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The Effect Of Childhood Conduct Disorder On Human Capital

  • Dinand Webbink
  • Sunčica Vujić
  • Pierre Koning
  • Nicholas G. Martin

This paper estimates the longer-term effects of childhood conduct disorder on human capital accumulation and violent and criminal behaviour later in life using data of Australian twins. We measure conduct disorder with a rich set of indicators based on diagnostic criteria from psychiatry. Using ordinary least squares (OLS) and twin fixed effects (FE) estimation approaches, we find that early (pre-18) conduct disorder problems significantly affect both human capital accumulation and violent and criminal behaviour over the life course. In addition, we find that conduct disorder is more deleterious if these behaviours occur earlier in life.

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Article provided by John Wiley & Sons, Ltd. in its journal Health Economics.

Volume (Year): 21 (2012)
Issue (Month): 8 (08)
Pages: 928-945

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Handle: RePEc:wly:hlthec:v:21:y:2012:i:8:p:928-945
Contact details of provider: Web page: http://www3.interscience.wiley.com/cgi-bin/jhome/5749

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  1. Jo Blanden & Paul Gregg & Lindsey MacMillan, 2007. "Accounting for Intergenerational Income Persistence: Noncognitive Skills, Ability and Education," School of Economics Discussion Papers 0307, School of Economics, University of Surrey.
  2. Garces, E. & Thomas, D. & Currie, J., 2000. "Longer Term Effects of Head Start," Papers 00-20, RAND - Labor and Population Program.
  3. Paul Gregg & Stephen Machin, 2000. "Child Development and Success or Failure in the Youth Labor Market," NBER Chapters, in: Youth Employment and Joblessness in Advanced Countries, pages 247-288 National Bureau of Economic Research, Inc.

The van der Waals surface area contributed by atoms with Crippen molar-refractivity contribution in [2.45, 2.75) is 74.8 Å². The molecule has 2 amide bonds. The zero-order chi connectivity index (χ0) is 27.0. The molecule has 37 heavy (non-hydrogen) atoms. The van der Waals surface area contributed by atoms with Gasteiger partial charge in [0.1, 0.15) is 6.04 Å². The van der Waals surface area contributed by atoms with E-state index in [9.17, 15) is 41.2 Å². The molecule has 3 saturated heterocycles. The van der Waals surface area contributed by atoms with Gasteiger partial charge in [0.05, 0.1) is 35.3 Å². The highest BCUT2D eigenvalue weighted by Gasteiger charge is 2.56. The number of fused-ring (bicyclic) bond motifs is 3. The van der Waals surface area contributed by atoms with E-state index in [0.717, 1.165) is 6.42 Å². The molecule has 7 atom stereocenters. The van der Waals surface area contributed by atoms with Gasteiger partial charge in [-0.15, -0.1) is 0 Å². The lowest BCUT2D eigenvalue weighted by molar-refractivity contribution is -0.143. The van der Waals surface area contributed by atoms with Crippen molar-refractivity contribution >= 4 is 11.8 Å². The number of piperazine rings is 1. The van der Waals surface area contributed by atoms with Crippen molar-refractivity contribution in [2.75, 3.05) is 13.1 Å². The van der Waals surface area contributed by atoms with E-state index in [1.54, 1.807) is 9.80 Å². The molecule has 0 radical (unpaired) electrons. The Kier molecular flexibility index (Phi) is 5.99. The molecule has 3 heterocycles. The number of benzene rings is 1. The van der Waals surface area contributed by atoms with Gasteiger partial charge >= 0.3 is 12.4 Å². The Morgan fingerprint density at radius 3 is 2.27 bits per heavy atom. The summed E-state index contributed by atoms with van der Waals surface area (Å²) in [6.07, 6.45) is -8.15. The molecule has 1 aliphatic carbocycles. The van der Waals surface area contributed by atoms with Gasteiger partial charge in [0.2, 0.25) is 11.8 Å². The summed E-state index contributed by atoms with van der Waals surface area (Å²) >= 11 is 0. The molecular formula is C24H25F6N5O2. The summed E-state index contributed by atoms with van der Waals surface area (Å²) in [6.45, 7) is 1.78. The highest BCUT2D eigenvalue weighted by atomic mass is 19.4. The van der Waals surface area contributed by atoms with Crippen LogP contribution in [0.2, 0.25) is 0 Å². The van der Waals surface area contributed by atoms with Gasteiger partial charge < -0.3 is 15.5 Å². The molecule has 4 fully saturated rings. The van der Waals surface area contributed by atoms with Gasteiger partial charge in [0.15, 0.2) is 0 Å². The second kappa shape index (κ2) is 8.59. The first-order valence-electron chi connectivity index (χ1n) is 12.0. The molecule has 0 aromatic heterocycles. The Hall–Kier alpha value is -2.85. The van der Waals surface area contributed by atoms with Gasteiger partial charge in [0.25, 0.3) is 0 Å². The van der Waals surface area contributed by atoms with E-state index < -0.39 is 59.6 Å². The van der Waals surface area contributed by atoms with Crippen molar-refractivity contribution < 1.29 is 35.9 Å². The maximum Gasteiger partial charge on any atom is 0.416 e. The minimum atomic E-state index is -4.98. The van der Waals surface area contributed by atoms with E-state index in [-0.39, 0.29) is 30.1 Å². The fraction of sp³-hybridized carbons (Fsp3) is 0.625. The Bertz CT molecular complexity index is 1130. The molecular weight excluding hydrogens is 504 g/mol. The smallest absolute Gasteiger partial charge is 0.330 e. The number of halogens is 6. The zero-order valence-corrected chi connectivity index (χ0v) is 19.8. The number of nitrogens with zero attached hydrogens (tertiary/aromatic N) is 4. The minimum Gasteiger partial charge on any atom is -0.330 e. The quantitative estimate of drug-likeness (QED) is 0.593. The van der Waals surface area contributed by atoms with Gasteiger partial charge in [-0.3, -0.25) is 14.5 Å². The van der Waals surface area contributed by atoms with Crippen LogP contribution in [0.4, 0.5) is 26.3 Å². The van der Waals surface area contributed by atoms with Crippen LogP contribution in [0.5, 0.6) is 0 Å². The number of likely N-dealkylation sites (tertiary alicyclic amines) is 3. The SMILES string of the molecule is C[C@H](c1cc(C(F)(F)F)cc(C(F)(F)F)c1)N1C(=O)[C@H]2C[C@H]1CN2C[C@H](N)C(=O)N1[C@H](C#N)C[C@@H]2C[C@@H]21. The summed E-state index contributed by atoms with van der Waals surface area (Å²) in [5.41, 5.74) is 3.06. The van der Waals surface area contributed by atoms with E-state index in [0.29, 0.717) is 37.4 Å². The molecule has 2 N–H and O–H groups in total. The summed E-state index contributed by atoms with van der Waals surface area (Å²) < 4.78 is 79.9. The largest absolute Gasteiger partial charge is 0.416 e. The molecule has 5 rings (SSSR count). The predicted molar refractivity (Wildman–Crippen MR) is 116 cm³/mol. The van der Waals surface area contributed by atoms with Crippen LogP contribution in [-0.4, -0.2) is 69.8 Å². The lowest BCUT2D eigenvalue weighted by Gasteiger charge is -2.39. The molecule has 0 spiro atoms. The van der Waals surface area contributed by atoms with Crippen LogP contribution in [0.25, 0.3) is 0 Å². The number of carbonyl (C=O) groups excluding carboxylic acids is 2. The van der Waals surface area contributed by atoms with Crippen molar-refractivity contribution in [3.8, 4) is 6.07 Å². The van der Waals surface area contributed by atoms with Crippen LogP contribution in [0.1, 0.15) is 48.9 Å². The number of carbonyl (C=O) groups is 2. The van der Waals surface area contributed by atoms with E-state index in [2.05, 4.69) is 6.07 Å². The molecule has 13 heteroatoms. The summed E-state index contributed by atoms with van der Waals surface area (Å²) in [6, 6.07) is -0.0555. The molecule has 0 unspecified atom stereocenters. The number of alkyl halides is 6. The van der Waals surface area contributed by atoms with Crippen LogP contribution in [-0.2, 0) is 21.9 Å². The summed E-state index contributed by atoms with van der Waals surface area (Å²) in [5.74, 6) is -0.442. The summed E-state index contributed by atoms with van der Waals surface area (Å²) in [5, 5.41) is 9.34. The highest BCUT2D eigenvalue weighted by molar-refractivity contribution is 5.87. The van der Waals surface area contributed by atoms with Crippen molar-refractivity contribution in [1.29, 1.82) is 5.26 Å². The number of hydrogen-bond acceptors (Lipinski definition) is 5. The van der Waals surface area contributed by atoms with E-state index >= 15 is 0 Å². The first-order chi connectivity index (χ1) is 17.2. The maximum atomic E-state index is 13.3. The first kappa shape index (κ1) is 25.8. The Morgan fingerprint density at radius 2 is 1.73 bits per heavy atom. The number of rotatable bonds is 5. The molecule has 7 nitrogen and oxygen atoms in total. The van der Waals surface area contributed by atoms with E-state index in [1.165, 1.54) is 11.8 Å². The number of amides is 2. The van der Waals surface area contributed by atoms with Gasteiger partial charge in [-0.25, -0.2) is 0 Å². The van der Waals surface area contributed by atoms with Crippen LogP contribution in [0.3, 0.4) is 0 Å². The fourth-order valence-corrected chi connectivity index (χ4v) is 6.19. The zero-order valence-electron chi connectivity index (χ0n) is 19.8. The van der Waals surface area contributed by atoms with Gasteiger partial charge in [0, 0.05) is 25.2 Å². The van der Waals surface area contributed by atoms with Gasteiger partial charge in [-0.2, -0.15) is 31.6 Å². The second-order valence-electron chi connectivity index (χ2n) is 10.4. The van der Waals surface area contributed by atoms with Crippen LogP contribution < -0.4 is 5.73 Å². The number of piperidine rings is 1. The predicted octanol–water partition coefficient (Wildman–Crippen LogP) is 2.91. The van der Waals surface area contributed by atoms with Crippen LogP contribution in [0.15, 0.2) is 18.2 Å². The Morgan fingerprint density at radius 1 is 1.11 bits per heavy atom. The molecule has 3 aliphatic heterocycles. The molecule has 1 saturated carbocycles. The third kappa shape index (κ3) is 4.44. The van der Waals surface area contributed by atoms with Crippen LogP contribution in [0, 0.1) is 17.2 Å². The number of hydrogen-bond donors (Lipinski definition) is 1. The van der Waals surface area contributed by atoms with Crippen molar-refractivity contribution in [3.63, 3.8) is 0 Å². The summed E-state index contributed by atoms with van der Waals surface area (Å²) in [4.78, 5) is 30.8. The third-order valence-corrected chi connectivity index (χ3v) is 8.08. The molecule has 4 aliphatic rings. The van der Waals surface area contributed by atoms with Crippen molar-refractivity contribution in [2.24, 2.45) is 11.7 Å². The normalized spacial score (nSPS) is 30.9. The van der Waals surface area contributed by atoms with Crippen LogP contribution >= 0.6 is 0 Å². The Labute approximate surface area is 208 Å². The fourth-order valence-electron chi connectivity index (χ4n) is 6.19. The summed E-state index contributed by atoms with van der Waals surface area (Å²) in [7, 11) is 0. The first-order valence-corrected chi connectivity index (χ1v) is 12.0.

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  6. Currie, Janet & Tekin, Erdal, 2006. "Does Child Abuse Cause Crime?," IZA Discussion Papers 2063, Institute for the Study of Labor (IZA).
  7. Jason Fletcher & Barbara L. Wolfe, 2007. "Child Mental Health and Human Capital Accumulation: The Case of ADHD Revisited," NBER Working Papers 13474, National Bureau of Economic Research, Inc.
  8. Miller, Paul W & Mulvey, Charles & Martin, Nick, 1995. "What Do Twins Studies Reveal about the Economic Returns to Education? A Comparison of Australian and U.S. Findings," American Economic Review, American Economic Association, vol. 85(3), pages 586-99, June.
  9. James J. Heckman & Jora Stixrud & Sergio Urzua, 2006. "The Effects of Cognitive and Noncognitive Abilities on Labor Market Outcomes and Social Behavior," NBER Working Papers 12006, National Bureau of Economic Research, Inc.
  10. James Heckman & Pedro Carneiro, 2003. "Human Capital Policy," NBER Working Papers 9495, National Bureau of Economic Research, Inc.
  11. Alan Krueger & Orley Ashenfelter, 1992. "Estimates of the Economic Return to Schooling from a New Sample of Twins," NBER Working Papers 4143, National Bureau of Economic Research, Inc.
  12. James J. Heckman & Dimitriy V. Masterov, 2007. "The Productivity Argument for Investing in Young Children ," Review of Agricultural Economics, Agricultural and Applied Economics Association, vol. 29(3), pages 446-493.
  13. Slade, Eric P. & Wissow, Lawrence S., 2007. "The influence of childhood maltreatment on adolescents' academic performance," Economics of Education Review, Elsevier, vol. 26(5), pages 604-614, October.
  14. Miller, Paul & Mulvey, Charles & Martin, Nick, 2006. "The return to schooling: Estimates from a sample of young Australian twins," Labour Economics, Elsevier, vol. 13(5), pages 571-587, October.
  15. Jason M. Fletcher, 2008. "Adolescent depression: diagnosis, treatment, and educational attainment," Health Economics, John Wiley & Sons, Ltd., vol. 17(11), pages 1215-1235.
  16. Griliches, Zvi, 1979. "Sibling Models and Data in Economics: Beginnings of a Survey," Journal of Political Economy, University of Chicago Press, vol. 87(5), pages S37-64, October.
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